### How to use `all.moments()`

function to compute central moments in R?

(b) Central moments of hourly earnings:

```
## Central moments
cent.mom <- all.moments(hourly.earning,order.max = 4,central = TRUE)
## display the result
cent.mom
```

`[1] 1.000000e+00 -1.522592e-15 2.530612e+00 -5.247813e-01 1.270637e+01`

It returns the value as vector. The first value is the $0^{th}$ order central moment $\mu_0^\prime$ (which is always 1), the second value is the $1^{st}$ order raw moment $\mu_1^\prime$ (which is the mean), the third value is the $2^{nd}$ order raw moment $\mu_2^\prime$, the fourth value is the $3^{rd}$ order raw moment $\mu_3^\prime$ and the fifth value is the $4^{th}$ order raw moment $\mu_4^\prime$.

The Central moments of hourly earnings are as follows:

` $$ \begin{aligned} \mu_0 &= 1\\ \mu_1 & = -1.5225916\times 10^{-15}\\ \mu_2 & = 2.5306122\\ \mu_3 & = -0.5247813\\ \mu_4 & = 12.7063723 \end{aligned} $$ `

### How to convert raw moments to central moments?

The first four central moments in terms of raw moments are

` $$ \begin{aligned} \mu_1 &= 0\\ \mu_2 &= \mu_2^\prime - {\mu_1^\prime}^2\\ \mu_3 &= \mu_3^\prime - 3\mu_2^\prime \mu_1^\prime + 2 {\mu_1^\prime}^3\\ \mu_4 &= \mu_4^\prime - 4\mu_3^\prime \mu_1^\prime + 6 \mu_2^\prime{\mu_1^\prime}^2-3{\mu_1^\prime}^4. \end{aligned} $$ `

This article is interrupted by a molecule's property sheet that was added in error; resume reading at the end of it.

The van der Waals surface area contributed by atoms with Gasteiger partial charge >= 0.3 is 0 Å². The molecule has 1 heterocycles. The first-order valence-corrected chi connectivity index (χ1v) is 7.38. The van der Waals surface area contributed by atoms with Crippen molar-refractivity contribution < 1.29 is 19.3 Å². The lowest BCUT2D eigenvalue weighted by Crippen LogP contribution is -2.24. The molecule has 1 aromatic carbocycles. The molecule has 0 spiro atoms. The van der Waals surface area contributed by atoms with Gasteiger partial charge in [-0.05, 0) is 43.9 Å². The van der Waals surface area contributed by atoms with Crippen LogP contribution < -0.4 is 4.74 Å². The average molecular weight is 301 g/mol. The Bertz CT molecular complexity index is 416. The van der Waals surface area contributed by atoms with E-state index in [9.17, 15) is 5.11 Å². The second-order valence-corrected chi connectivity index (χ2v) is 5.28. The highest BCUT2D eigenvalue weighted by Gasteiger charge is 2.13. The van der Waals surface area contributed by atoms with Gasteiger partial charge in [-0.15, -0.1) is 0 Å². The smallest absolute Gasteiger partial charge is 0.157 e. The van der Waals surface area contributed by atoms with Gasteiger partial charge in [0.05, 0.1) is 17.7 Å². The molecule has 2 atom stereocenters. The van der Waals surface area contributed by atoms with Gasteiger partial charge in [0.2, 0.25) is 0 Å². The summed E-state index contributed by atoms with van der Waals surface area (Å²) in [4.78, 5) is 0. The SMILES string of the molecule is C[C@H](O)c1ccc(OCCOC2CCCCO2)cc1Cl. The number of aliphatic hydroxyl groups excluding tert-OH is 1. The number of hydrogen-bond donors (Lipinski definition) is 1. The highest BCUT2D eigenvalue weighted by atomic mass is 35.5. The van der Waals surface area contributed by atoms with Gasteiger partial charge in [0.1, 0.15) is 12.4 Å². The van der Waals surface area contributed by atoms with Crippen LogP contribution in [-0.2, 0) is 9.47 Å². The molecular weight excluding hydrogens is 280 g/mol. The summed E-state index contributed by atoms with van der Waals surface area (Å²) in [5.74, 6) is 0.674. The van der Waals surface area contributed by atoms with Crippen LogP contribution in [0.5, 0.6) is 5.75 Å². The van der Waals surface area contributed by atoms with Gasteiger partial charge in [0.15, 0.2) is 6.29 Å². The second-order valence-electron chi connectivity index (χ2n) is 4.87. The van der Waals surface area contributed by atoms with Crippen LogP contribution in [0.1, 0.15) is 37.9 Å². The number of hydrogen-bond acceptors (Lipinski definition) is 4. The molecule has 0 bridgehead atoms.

(c) Raw moments to central moments of hourly earnings:

Given the raw moments of a data set, the function `raw2central()`

converts raw moments to central moments of a data set.

```
## Raw Moments to Central Moments
R2C<-raw2central(raw.mom)
## display the result
R2C
```

`[1] 1.0000000 0.0000000 2.5306122 -0.5247813 12.7063723`

The Central moments of hourly earnings from raw moments are as follows:

` $$ \begin{aligned} \mu_0 &= 1\\ \mu_1 & = 0\\ \mu_2 & = 2.5306122\\ \mu_3 & = -0.5247813\\ \mu_4 & = 12.7063723 \end{aligned} $$ `

### How to convert central moments to raw moments?

The first four raw in terms of central moments are

` $$ \begin{aligned} \mu_1^\prime &= \overline{x}\\ \mu_2^\prime &= \mu_2 + {\mu_1^\prime}^2\\ \mu_3^\prime &= \mu_3 + 3\mu_2 \mu_1^\prime + {\mu_1^\prime}^3\\ \mu_4^\prime &= \mu_4 + 4\mu_3 \mu_1^\prime + 6 \mu_2{\mu_1^\prime}^2+{\mu_1^\prime}^4. \end{aligned} $$ `

(d) Central moments to raw moments of hourly earnings:

Given the central moments of a data set, the function `central2raw()`

converts central moments to raw moments of a data set.

```
## Compute mean of data set
eta <- mean(hourly.earning)
## display the result
eta
```

`[1] 23.57143`

```
## Central Moments to Raw Moments
C2R<-central2raw(cent.mom,eta=eta)
## display the result
C2R
```

`[1] 1.00000 23.57143 558.14286 13275.00000 317104.42857`

The Raw moments of hourly earnings from central moments are as follows:

` $$ \begin{aligned} \mu_0^\prime &= 1\\ \mu_1^\prime & = 23.5714286\\ \mu_2^\prime & = 558.1428571\\ \mu_3^\prime & = 1.3275\times 10^{4}\\ \mu_4^\prime & = 3.1710443\times 10^{5} \end{aligned} $$ `

## Endnote

In this tutorial, you learned about how to compute the raw moments, central moments of a data set using R. You also learned about how to convert raw moments to central moments and central moments to raw moments using R programming.

To learn more about descriptive statistics using R, please refer to the following tutorials:

- Statistical functions in R
- Karl Pearson's Coefficient of Skewness using R
- Bowley's Coefficient of Skewness using R
- Moments Coefficient of Skewness using R
- Moments Coefficient of Kurtosis using R
- Descriptive Statistics Using R

Let me know in the comments below, if you have any questions on moments using R and your thought on this article.